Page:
A first course in Loop Quantum Gravity

Rodolfo Gambini, Jorge Pullin
Oxford University Press
Short description: 

Loop quantum gravity has emerged as a possible avenue towards the
quantization of general relativity. This book is an introduction to this
topic, which is at the level of a graduate student in Theoretical Physics.
The book covers: general relativity, hamiltonian mechanics, Yang-Mills
theories, quantum mechanics, quantum field theories and loop quantum

MSC main category: 
81 Quantum theory

As it is said in the preface of the book, Loop quantum gravity has emerged
as a possible avenue towards the quantization of general relativity. This is
one of the main streams to attack this outstanding problem in mathematical physics,
although one has to recognize that it has had less impact than string and superstring

Before starting to read the book, I was delighted to have in my hands what
it seemed to be a leisurely introduction to a topic of such novelty, in
which my background as differential geometer and (mathematical) gauge
theorist could be well suited. The first chapters give overall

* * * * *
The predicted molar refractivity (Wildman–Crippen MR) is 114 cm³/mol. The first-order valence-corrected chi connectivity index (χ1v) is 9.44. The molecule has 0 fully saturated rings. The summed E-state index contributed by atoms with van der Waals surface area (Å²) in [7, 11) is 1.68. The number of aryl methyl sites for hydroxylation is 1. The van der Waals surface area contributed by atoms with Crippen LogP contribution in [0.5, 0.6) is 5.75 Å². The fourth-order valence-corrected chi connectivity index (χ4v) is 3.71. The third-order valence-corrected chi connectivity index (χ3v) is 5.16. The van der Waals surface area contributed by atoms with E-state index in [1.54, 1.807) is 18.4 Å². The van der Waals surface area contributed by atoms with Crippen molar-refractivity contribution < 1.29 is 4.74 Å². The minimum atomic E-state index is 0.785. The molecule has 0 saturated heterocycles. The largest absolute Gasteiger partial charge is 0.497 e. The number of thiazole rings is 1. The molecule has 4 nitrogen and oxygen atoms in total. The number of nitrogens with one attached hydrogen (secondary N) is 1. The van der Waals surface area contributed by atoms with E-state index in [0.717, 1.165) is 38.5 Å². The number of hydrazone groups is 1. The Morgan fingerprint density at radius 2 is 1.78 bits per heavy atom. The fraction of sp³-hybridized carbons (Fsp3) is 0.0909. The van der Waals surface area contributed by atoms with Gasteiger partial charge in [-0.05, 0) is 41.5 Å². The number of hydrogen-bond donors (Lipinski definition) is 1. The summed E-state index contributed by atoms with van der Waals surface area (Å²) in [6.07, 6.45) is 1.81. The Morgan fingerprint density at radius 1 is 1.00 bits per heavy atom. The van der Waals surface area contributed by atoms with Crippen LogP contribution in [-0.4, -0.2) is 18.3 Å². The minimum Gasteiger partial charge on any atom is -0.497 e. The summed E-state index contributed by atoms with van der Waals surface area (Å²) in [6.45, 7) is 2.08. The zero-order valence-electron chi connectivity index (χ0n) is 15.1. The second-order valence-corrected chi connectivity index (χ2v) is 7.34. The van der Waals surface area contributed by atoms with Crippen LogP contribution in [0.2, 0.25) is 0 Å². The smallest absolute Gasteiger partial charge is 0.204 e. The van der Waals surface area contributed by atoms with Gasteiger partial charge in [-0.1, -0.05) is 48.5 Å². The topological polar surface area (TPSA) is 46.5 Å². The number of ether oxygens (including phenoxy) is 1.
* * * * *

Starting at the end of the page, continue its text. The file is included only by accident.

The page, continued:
introductions in differential geometry, general relativity, semi-riemannian
geometry, always keeping an informal style. So informal that at some points
in touches the incorrectness. However, when reading these chapters, some of
the times even skipping parts (so basic for a mathematician), this was
to be forgiven. Around the second third of the book, physical
(and more interesting) ideas enter the discussion (Yang-Mills theories, quantum mechanics,
quantum field theory), and then the book swaps to the usual "physics
jargon", so extraneous to a mathematician. No much
intention not to lose people not already familiar with the theory
is shown in the text, accompanied by a lack of motivation when introducing physical concepts.
Moreover, not even for the experts the material is
going to be of much use, since details are skipped once and again. The third
part of the book (loop general relativity, loop quantum cosmology) is basically
a review of very technical material. This is where the book touches the topic
announced in the title, but by then all arguments follow a physics line of
reasoning: no rigorous proofs, renormalizations, divergences, etc.
Again, I have gone through a text in mathematical
physics on which my expectations have not been fulfilled. Maybe next time.

Vicente Muñoz


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